The closing ceremony happened on February 24th and concluded with the Olympic torch being extinguished. It marked the end of the Sochi games and the beginning of the 2018 Pyeongchang winter Olympics. Many watched the bittersweet night but for certain athletes these were the last Olympic games. Veterans in the Olympics waved goodbye and first time Olympians vowed to return and own the podium.
For the Anne Merklinger, CEO of Own The Podium, she already has her eyes set on the 2018 and 2022 games. This year, Canada did not reach the goal they had set. We finished the games with 25 medals, one short of 2010’s 26 medals. In Vancouver, Canada ended up with 14 gold medals whereas in Sochi, Canada ended up with only 10 gold medals. This placed Canada in 4th place in the overall medal standings. To put this in perspective this is the lowest position since 2002’s Salt Lake City Games. The goal of this year’s Own The Podium was to surpass Vancouver’s 26 medals count and this year we only reached 25 medals. Russia impressively managed to haul in 33 medals. Between now and the next Olympic games you can expect members of Own The Program and sport analysts to take a critical look at the existing programs in order to make appropriate changes to maximize the chances of the athletes to win a medal. Specific sports that fell short of expectations include snowboarding, cross-country skiing and alpine skiing.
It’s important to realize however that many countries are adopting similar programs and consequently the cost of these programs increase. The amount of time an athlete trains isn’t the only factor that determines the likelihood of them winning a medal. Having access to the best coaches, trainers, physiotherapists, and facilities increase are all important factors in determining the success of an athlete. These factors may not always be in the hands of the athletes. Being an Olympic is an extremely expensive path and many families aren’t able to pay for it themselves.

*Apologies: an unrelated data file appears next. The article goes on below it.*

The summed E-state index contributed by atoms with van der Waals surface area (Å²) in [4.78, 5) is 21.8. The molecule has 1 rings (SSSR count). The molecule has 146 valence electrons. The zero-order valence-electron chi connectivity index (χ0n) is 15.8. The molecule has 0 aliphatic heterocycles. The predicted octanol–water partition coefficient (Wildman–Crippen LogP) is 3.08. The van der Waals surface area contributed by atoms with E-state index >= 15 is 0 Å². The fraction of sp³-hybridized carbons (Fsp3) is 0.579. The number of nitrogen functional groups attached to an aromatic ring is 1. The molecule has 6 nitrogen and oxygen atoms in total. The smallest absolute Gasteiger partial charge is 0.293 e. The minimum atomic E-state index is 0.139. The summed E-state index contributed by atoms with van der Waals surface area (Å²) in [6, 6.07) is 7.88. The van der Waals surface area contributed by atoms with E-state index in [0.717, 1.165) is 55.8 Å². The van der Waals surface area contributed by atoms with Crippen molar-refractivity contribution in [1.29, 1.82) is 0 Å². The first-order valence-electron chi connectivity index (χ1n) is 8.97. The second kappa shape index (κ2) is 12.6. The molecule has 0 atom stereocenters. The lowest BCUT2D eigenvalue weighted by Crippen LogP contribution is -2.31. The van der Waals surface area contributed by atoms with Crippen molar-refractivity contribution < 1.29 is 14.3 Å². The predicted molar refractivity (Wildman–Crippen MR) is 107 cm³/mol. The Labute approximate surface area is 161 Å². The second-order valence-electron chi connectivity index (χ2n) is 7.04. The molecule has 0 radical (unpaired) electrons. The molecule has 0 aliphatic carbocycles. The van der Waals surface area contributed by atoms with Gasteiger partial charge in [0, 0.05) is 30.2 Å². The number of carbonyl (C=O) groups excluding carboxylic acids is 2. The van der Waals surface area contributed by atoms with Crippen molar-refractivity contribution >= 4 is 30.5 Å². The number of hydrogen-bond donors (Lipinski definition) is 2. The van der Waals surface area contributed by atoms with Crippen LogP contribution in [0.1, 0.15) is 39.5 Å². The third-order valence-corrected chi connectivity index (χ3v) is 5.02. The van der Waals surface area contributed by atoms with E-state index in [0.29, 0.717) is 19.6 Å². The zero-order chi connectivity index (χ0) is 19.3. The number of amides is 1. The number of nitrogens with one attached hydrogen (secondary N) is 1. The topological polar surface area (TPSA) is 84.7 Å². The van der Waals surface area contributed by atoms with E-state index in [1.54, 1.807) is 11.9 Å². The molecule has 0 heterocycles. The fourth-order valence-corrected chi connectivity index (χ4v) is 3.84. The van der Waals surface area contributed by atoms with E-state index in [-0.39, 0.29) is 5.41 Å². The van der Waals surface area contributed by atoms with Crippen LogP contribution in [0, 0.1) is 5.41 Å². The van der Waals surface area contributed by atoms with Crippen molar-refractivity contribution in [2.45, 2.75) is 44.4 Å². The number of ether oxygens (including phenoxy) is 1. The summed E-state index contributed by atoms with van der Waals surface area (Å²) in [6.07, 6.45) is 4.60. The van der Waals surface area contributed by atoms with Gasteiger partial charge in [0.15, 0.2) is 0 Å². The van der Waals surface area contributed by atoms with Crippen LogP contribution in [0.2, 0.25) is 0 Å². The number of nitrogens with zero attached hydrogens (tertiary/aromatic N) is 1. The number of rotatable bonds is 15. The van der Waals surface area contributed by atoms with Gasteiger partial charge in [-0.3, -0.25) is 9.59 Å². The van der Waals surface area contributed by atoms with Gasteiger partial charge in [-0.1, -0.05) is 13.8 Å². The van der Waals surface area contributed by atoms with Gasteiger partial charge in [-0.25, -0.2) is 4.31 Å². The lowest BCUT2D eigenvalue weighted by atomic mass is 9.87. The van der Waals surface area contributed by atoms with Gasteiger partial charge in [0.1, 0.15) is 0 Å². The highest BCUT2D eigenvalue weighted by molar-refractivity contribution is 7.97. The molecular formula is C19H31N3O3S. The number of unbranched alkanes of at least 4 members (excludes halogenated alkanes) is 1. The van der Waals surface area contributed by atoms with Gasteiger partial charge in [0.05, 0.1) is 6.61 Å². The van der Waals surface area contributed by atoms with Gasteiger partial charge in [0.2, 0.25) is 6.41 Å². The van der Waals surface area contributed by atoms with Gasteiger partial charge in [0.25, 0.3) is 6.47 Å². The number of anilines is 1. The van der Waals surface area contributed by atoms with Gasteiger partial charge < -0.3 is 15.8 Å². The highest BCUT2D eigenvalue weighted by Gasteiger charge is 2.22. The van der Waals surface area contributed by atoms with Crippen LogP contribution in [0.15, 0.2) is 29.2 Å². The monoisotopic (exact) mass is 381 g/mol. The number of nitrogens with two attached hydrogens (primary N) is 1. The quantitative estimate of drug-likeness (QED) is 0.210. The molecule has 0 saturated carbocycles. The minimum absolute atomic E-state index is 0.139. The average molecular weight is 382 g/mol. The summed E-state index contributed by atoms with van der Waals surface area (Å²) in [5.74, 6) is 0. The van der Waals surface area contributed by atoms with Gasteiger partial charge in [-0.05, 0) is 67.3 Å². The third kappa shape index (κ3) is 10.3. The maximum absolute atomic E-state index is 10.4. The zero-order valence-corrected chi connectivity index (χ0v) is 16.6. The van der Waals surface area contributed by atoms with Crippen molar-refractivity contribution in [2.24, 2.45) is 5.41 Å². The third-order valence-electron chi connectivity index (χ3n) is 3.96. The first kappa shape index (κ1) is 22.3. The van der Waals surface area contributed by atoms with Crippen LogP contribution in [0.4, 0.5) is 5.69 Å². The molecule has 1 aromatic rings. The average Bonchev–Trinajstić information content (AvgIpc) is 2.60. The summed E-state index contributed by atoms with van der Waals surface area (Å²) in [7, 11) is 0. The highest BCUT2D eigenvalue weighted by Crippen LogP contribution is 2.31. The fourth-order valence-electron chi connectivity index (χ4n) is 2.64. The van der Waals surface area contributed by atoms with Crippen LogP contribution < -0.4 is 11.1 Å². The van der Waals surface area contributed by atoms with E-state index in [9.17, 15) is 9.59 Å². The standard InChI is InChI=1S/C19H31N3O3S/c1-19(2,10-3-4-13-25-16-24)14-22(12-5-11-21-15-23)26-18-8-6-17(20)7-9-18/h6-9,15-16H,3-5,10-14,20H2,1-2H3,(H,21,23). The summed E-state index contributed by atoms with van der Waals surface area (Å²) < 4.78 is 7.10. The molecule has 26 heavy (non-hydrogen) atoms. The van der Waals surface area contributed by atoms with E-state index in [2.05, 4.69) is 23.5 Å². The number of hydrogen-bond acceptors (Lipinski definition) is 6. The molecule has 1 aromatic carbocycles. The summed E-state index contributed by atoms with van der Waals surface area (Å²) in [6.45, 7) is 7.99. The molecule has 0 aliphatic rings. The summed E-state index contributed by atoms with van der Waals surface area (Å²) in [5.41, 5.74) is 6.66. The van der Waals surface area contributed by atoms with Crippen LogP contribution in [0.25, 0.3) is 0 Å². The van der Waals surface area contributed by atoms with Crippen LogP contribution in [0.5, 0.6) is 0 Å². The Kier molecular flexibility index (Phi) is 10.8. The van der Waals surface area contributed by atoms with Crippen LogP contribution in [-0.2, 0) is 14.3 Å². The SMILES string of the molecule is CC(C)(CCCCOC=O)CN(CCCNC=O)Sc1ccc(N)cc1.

Critics have questioned Own The Podium’s focus on aiding those who show podium potential. What happens to the athletes who may have podium potential but require a couple years of training before they’re deemed worthy of the funding of the program? Some critics speculate that many athletes could’ve placed higher at the Olympics, except they didn’t due to lack of funding, they weren’t able to reach their full potential. Funding cuts have also scrutinized. For example, women’s ski jumping is a new event in the Olympics. The women’s ski jumping team however got a last minute cut the year before the Games and that could have detrimental effects to the athlete’s preparation. Due to the last minute funding the women’s ski jumping team had to cut two paid staff positions. The ski jumping team is one of the lowest funded sports by Own The Podium in dollar figures.
The 2014 Olympic games may have ended but there is plenty of work to do for the athletes and the CEO of Own The Podium. Best of luck in the journey!
Global also did an exclusive unfiltered interviews with Olympian Ashleigh McIvor and others about lack of funding for current Olympians and hopefuls. http://globalnews.ca/video/1086097/lack-of-funds-for-canadian-olympic-hopefuls
Photo credits: en.ria.ru/
About the contributor: Lea Leung is a student at York University pursuing her BA in French and Biology along with her Bachelor of Education. She’s interested in many things, such as science, music, and dance. She knows how to play several instruments such as, the piano, clarinet, trumpet, flute, drums, and the saxophone. Her past times includes volunteering, watching TV shows and reading.